Call this the companion chapter to Knowing a Character. Whatever you choose to relate and reveal about your plot, there’s a whole lot more you could have written…
The first thing to say is the most basic: a writer can’t help to tell the whole of what “happened” to his character. It follows then that a crucial matter in constructing the plot is the relevant selection of incidents to recount.
The obviousness of this point only serves to reassure the beginning writer that they can’t possibly make any mistakes in selection. Throw out the boring stuff, hook up some reversals, add a dash of cleverness and a back beat of violence and cruelty and voila: a rip-roaring plot.
Because any story profits in pace by having the boring bits excised — where the boring bits are those moments that do not lead to or depict an explosion (think about it) — the tendency among young writers, and particularly young writers reaching for formulas upon which to steady their shaky legs, is to reduce everything to a symphony of show-stopping twists and turns. Laced together with a minimal amount of other stuff grudgingly acknowledged as necessary, this constitutes the conventional ideal of good plotting.
The problem, of course, as discussed in the previous section, is that plot does not equal meaning. If you don’t take the time to prepare your moments then those moments will fail. If your characters are flat you can mow them down with abandon and nobody’s going to feel anything when they die.
If selection in a novel is important (it is), then selection in a short story is mission-critical. Fortunately, as with characterization, plotting affords almost infinite flexibility. Some events can be rendered in detail, in what Hills calls the “close view”; others can be summarized in the “long view”, or from any vantage point between the two.
As mentioned in an earlier section, writing short stories profits the novelist (and every other form of storytelling) precisely because it hones skills that might never be truly tested. Deciding what to add or cut from a novel can be almost pedestrian. Five extra pages for a scene in an old lighthouse? Sure! Five extra pages in a short story? No…but maybe you can get the lighthouse in another way:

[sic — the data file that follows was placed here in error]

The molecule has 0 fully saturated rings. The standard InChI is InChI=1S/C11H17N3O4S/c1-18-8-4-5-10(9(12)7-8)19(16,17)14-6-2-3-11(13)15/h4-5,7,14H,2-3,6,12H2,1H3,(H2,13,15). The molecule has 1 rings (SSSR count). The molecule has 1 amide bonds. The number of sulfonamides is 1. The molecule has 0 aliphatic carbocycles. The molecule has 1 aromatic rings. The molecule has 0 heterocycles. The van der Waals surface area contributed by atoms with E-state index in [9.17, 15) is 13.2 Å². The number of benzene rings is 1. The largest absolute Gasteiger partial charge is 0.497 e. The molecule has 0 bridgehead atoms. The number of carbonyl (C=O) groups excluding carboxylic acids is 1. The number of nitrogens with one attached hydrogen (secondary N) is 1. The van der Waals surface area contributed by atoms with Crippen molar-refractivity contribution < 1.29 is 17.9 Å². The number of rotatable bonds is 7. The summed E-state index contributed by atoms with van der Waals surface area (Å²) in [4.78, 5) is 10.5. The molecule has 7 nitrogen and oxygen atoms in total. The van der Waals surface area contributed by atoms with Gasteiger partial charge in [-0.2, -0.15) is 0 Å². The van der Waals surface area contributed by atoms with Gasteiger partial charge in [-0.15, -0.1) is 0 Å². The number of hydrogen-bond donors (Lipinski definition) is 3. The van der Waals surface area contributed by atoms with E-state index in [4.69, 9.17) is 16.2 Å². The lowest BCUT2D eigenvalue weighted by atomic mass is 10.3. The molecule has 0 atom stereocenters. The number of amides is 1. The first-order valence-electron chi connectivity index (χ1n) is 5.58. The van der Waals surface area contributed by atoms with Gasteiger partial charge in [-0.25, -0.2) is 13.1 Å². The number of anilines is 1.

There are in fiction a million ways to do everything, but the important thing is that they be done. What is important in the story should be emphasized (or so played down that it is somehow accentuated — there are a million ways) and what is unimportant must be summarized or skipped entirely so as to permit full dramatic rendering of what is of consequence.
Writing short stories forces an author to consider every essential element and reject the inessential. Maybe not on a purely logical basis, like chess moves on a fluid board, but as learned instinct — the learning coming with practice.
One of the great seductions in writing is to stick with one’s original concepts. The visualized scene, the imagined moment. Yet these initiating thoughts may not be what’s best for the story as it evolves. Writing short stories demands that every aspect of a work be called into question, including any darlings you have an emotional connection to. Novels will rarely force you to make such decisions.
Hills fills out the bulk of this section with extended passages on just how wide-ranging your plot-selection options are. It’s an instructive survey, and a reminder that writers often hem themselves in unnecessarily when workable solutions abound.
Next up: Scenes.
— Mark Barrett